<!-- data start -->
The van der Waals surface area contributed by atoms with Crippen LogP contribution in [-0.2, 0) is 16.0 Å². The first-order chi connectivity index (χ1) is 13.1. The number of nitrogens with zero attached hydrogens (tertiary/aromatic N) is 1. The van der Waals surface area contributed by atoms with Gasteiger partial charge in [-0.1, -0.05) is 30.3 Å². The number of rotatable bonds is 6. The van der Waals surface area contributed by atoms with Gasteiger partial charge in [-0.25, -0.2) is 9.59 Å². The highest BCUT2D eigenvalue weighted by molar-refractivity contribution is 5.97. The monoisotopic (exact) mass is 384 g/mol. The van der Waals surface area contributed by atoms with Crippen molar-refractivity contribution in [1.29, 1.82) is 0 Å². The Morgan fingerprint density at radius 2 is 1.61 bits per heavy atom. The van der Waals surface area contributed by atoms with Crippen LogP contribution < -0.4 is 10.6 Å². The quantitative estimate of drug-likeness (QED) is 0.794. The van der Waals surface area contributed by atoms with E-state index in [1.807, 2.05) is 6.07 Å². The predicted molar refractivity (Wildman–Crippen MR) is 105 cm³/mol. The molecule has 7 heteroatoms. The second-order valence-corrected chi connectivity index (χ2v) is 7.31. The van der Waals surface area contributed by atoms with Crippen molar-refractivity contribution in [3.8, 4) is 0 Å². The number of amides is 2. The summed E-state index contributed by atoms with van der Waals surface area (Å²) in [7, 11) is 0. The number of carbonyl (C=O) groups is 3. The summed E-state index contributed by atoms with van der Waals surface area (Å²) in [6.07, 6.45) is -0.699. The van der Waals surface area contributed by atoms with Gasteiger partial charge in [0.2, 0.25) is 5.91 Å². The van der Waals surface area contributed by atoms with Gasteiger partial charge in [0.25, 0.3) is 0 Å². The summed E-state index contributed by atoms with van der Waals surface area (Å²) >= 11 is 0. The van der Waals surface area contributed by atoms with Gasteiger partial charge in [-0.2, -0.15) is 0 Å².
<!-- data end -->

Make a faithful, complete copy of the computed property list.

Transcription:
The van der Waals surface area contributed by atoms with Crippen LogP contribution in [-0.2, 0) is 16.0 Å². The first-order chi connectivity index (χ1) is 13.1. The number of nitrogens with zero attached hydrogens (tertiary/aromatic N) is 1. The van der Waals surface area contributed by atoms with Gasteiger partial charge in [-0.1, -0.05) is 30.3 Å². The number of rotatable bonds is 6. The van der Waals surface area contributed by atoms with Gasteiger partial charge in [-0.25, -0.2) is 9.59 Å². The highest BCUT2D eigenvalue weighted by molar-refractivity contribution is 5.97. The monoisotopic (exact) mass is 384 g/mol. The van der Waals surface area contributed by atoms with Crippen molar-refractivity contribution in [1.29, 1.82) is 0 Å². The Morgan fingerprint density at radius 2 is 1.61 bits per heavy atom. The van der Waals surface area contributed by atoms with Crippen LogP contribution < -0.4 is 10.6 Å². The quantitative estimate of drug-likeness (QED) is 0.794. The van der Waals surface area contributed by atoms with E-state index in [1.807, 2.05) is 6.07 Å². The predicted molar refractivity (Wildman–Crippen MR) is 105 cm³/mol. The molecule has 7 heteroatoms. The second-order valence-corrected chi connectivity index (χ2v) is 7.31. The van der Waals surface area contributed by atoms with Crippen molar-refractivity contribution in [3.8, 4) is 0 Å². The number of amides is 2. The summed E-state index contributed by atoms with van der Waals surface area (Å²) in [7, 11) is 0. The number of carbonyl (C=O) groups is 3. The summed E-state index contributed by atoms with van der Waals surface area (Å²) in [6.07, 6.45) is -0.699. The van der Waals surface area contributed by atoms with Gasteiger partial charge in [0.2, 0.25) is 5.91 Å². The van der Waals surface area contributed by atoms with Gasteiger partial charge in [0.25, 0.3) is 0 Å². The summed E-state index contributed by atoms with van der Waals surface area (Å²) >= 11 is 0. The van der Waals surface area contributed by atoms with Gasteiger partial charge in [-0.2, -0.15) is 0 Å².